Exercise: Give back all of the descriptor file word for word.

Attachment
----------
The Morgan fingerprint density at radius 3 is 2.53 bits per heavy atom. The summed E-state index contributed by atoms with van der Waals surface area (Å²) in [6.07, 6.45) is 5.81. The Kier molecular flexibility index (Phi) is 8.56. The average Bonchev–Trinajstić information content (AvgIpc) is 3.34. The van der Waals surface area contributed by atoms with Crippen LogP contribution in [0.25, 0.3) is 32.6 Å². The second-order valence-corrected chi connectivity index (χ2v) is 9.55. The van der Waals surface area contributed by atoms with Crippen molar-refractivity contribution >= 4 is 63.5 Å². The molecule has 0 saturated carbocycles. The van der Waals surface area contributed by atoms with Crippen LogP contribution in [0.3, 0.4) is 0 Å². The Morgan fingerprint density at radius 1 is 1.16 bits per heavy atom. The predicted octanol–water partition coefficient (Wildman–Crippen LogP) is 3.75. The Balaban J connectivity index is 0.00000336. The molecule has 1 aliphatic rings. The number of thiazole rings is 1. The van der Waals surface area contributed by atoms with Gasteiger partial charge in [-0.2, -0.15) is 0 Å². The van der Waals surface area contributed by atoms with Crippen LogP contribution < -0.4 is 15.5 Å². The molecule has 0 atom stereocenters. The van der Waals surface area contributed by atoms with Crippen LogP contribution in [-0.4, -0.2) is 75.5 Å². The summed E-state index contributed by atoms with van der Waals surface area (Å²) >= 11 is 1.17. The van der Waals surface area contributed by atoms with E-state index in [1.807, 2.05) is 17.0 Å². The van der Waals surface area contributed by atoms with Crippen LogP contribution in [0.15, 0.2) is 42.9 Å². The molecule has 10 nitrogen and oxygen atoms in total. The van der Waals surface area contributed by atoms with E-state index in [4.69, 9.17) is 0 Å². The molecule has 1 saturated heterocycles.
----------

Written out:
The Morgan fingerprint density at radius 3 is 2.53 bits per heavy atom. The summed E-state index contributed by atoms with van der Waals surface area (Å²) in [6.07, 6.45) is 5.81. The Kier molecular flexibility index (Phi) is 8.56. The average Bonchev–Trinajstić information content (AvgIpc) is 3.34. The van der Waals surface area contributed by atoms with Crippen LogP contribution in [0.25, 0.3) is 32.6 Å². The second-order valence-corrected chi connectivity index (χ2v) is 9.55. The van der Waals surface area contributed by atoms with Crippen molar-refractivity contribution >= 4 is 63.5 Å². The molecule has 0 saturated carbocycles. The van der Waals surface area contributed by atoms with Crippen LogP contribution in [0.3, 0.4) is 0 Å². The Morgan fingerprint density at radius 1 is 1.16 bits per heavy atom. The predicted octanol–water partition coefficient (Wildman–Crippen LogP) is 3.75. The Balaban J connectivity index is 0.00000336. The molecule has 1 aliphatic rings. The number of thiazole rings is 1. The van der Waals surface area contributed by atoms with Gasteiger partial charge in [-0.2, -0.15) is 0 Å². The van der Waals surface area contributed by atoms with Crippen LogP contribution < -0.4 is 15.5 Å². The molecule has 0 atom stereocenters. The van der Waals surface area contributed by atoms with Crippen LogP contribution in [-0.4, -0.2) is 75.5 Å². The summed E-state index contributed by atoms with van der Waals surface area (Å²) >= 11 is 1.17. The van der Waals surface area contributed by atoms with E-state index in [1.807, 2.05) is 17.0 Å². The van der Waals surface area contributed by atoms with Crippen LogP contribution in [0.15, 0.2) is 42.9 Å². The molecule has 10 nitrogen and oxygen atoms in total. The van der Waals surface area contributed by atoms with E-state index in [4.69, 9.17) is 0 Å². The molecule has 1 saturated heterocycles.